I Feel So Good
The Life and Times of Big Bill Broonzy
By: David Wilson - Sep 14, 2011
I Feel So Good
A Biography by Bob Riesman
The University of Chicago Press – 323 p
For devotees of the Blues, the evaluations of this book voiced in the foreword by genre sage, Peter Guralnick, and echoed in an appreciation by blues performer, Peter Townshend, voice my thoughts about this biography of Big Bill Broonzy, his life and his contributions to an iconic musical form.
Guralnick states “…Bob Riesman has dug hard and deep into a world and a community to which few outsiders have been granted interest. What is perhaps most remarkable about I Feel So Good is for all its revelations, for all its insistence for unearthing the plain, unvarnished truth, you come away feeling … so good.” Guralnick also says, “This sharply etched portrait gives us a Big Bill Broonzy not so much larger-than-life as full of life … freed for the first time from the encumbrance of myth…”
Riesman tracks the life of William Lee Conley Broonzy through murky early years to his death in 1958. I can report without reservation that I came to the end of the book with an ungrudging affection and respect for Big Bill, his struggles, his skills and his foibles.
Without conscious intent, I presume, and without any obvious pretension, Bob Riesman accomplishes considerably more with this work. In simply relating the story of one man’s struggles to survive, physically, emotionally and economically within a social milieu not only contemptuous of him but openly antagonistic, Riesman takes our minds for a barefoot walk through dark delta mud and black asphalt streets. It is impossible to keep from bruising our mental toes on the barely buried skeletal framework of the early 20th century racist social order. While the author beats no drum, pleads no social or political agenda and points no fingers of blame, all is exposed in the no nonsense presentation of facts, describing the life and experiences of one man, a musician, in pursuit of the same security each of us seeks.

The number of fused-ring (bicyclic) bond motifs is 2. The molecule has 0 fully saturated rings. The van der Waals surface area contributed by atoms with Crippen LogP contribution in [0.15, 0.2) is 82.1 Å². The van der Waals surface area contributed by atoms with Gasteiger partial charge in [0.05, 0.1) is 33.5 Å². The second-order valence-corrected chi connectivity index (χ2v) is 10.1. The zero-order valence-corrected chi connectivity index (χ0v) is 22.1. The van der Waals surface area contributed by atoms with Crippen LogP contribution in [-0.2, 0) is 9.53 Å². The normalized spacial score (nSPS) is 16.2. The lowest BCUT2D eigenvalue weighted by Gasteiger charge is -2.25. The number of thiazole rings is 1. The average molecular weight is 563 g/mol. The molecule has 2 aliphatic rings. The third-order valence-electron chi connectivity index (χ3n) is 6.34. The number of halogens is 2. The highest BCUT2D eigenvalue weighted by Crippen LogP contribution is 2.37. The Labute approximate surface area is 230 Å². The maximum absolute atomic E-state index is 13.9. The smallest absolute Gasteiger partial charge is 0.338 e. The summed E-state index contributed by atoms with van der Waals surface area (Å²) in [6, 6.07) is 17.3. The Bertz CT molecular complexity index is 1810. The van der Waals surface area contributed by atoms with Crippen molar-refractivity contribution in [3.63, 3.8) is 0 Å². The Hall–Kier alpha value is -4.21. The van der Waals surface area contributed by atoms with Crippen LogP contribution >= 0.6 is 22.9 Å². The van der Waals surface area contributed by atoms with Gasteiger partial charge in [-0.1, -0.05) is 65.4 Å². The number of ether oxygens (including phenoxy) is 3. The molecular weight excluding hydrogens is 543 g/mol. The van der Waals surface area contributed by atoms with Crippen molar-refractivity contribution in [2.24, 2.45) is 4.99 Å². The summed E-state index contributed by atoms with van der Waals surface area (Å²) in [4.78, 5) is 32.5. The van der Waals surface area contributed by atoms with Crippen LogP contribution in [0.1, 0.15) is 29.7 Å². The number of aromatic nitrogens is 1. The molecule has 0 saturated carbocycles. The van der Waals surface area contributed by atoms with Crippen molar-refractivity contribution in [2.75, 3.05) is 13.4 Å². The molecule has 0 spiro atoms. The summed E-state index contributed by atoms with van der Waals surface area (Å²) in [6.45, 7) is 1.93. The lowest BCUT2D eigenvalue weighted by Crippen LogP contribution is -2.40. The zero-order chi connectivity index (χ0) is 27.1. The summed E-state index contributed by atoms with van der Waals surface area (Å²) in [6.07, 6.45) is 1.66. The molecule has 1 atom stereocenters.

When subjected to a social order with tiers of authority, each with different criteria for acceptable accountability, one solution for survival is the creation of multiple personas. Being expected over a period of time to be consistent or keep track of all the details is asking rather much. Big Bill was blessed and in turn blessed us with a construct evolving over his life that continually embodies the truth of his reality while exchanging elements of detail, the way a novel in progress is constantly being tweaked to best express the author’s intent. It is, by the way, our reality as well, for though we play different roles, it is the same drama.
When we hurt, we moan. With joy, we shout. Eventually these expressions take forms which embody our pain and our pleasure in structures that allow us to share our experience. In the bubbling stewpot of creativity, a few amongst the many rise to the top and reap the larger rewards. Without denigrating their accomplishment, their success depends on a bevy of less noted artists who accompany and support the stars we acclaim. and who may rise and fall independently. Seldom noted are the great bulk of typically less talented artists who nevertheless provide the fertile soil from which the others spring, who experiment, risk and fail, yet en-masse bring to the genre the elements which the elite synthesize into the form allowing connection with the larger audience. Big Bill clearly grasped the value of constantly acknowledging and cultivating these sources and his practice of doing so is one of the constant themes Riesman brings to our attention.
The mystique of the Blues is so powerful that musicians once noted for accomplishment within the form become branded with the stigmata. Most so branded blues-men and blues-ladies are far more versatile musicians and perform a far wider repertoire. One need only listen to the incredible range of Big Bill Broonzy’s programs and recordings to know that while he was a primary Blues performer he was primarily a consummate showman, songster and entertainer.
With this volume, Riesman shows himself the consummate biographer and I look forward to what he produces next.
Two Classic Performances
White, Brown, Black
Key To The Highway